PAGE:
As the nation celebrates Black History Month, Fort Verde State Historic Park gears up for its 10th annual Buffalo Soldier event Saturday, Feb. 18.
“Since February is officially recognized nationally as Black History Month, we created an event that pays tribute to the Buffalo Soldiers, particularly since we had two troops of the 10th Cavalry, Troops I and M, stationed at Fort Verde during the Indian Wars Period,” Fort Verde Park Manager Sheila Stubler.
According to Stubler, the event began as a way to both celebrate an important-but-overlooked aspect of U.S. history and pair it with the annual Pecan and Wine Festival.
“As part of our goal to increase community involvement at Fort Verde, we were excited about the opportunity to create another event,” Stubler added.
Once the Pecan and Wine Festival — which eventually became known as the Spring Heritage Festival — moved to March, Stubler decided to retain the Buffalo Soldier event’s character by keeping it in February.
Chaz Jackson, president of the Buffalo Soldiers of America Motorcycle Club, Arizona Chapter, will be coming up from the Phoenix area with some of the 25 men under his lead. 2017 is the seventh straight year Jackson has appeared at Fort Verde.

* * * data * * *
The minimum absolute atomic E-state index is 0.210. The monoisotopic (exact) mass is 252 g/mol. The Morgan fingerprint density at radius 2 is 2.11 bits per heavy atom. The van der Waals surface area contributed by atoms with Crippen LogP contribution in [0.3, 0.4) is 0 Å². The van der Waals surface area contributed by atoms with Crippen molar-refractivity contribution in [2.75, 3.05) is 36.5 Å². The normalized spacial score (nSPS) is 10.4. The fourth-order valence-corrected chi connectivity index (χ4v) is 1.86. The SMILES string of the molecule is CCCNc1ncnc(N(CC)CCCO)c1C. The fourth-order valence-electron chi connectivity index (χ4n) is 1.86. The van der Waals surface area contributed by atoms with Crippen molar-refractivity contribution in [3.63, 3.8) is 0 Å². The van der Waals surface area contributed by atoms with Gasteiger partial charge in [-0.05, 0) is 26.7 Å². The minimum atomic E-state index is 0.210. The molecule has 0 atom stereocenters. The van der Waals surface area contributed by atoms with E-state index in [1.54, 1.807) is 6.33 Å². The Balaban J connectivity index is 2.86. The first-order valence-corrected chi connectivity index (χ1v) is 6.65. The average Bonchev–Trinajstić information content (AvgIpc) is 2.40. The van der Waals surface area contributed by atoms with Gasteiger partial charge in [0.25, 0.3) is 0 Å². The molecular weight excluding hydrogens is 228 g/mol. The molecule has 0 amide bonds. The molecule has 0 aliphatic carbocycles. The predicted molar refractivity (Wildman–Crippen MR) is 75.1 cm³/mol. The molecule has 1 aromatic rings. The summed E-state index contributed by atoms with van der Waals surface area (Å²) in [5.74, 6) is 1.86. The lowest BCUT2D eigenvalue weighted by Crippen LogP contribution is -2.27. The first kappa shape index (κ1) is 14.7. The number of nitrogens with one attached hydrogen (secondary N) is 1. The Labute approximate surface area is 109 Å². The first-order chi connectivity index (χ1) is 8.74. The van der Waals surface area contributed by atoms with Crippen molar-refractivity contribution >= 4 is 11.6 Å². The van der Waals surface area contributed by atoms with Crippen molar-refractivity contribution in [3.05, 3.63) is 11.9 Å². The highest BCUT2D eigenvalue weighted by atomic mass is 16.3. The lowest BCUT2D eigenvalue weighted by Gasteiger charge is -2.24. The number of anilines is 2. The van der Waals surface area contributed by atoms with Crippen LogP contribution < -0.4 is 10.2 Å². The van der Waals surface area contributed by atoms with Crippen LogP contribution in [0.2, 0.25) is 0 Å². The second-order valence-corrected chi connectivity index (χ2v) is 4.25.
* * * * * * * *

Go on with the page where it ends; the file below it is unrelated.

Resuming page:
“We carry on the legacy,” Jackson said, adding that his group has holds events about twice a month, appearing to over 60 schools and 10 colleges throughout the state. “I have a master’s degree in Education. Most people — not to be insulting, but most Caucasians — aren’t that interested in any history other than their own.”
When they hear about the Buffalo Soldiers, however, Jackson said that people are “just enthralled.”
Coming to Camp Verde, Jackson added, is a treat each year — particularly because it is a predominantly white population. The opportunity to educate such people about the Buffalo Soldiers, once stationed on the very ground they call home, is one that cannot be passed up.
“We were the policemen of the West,” Jackson said. “It wasn’t John Wayne .... Buffalo Soldiers kept order in Tombstone and elsewhere.”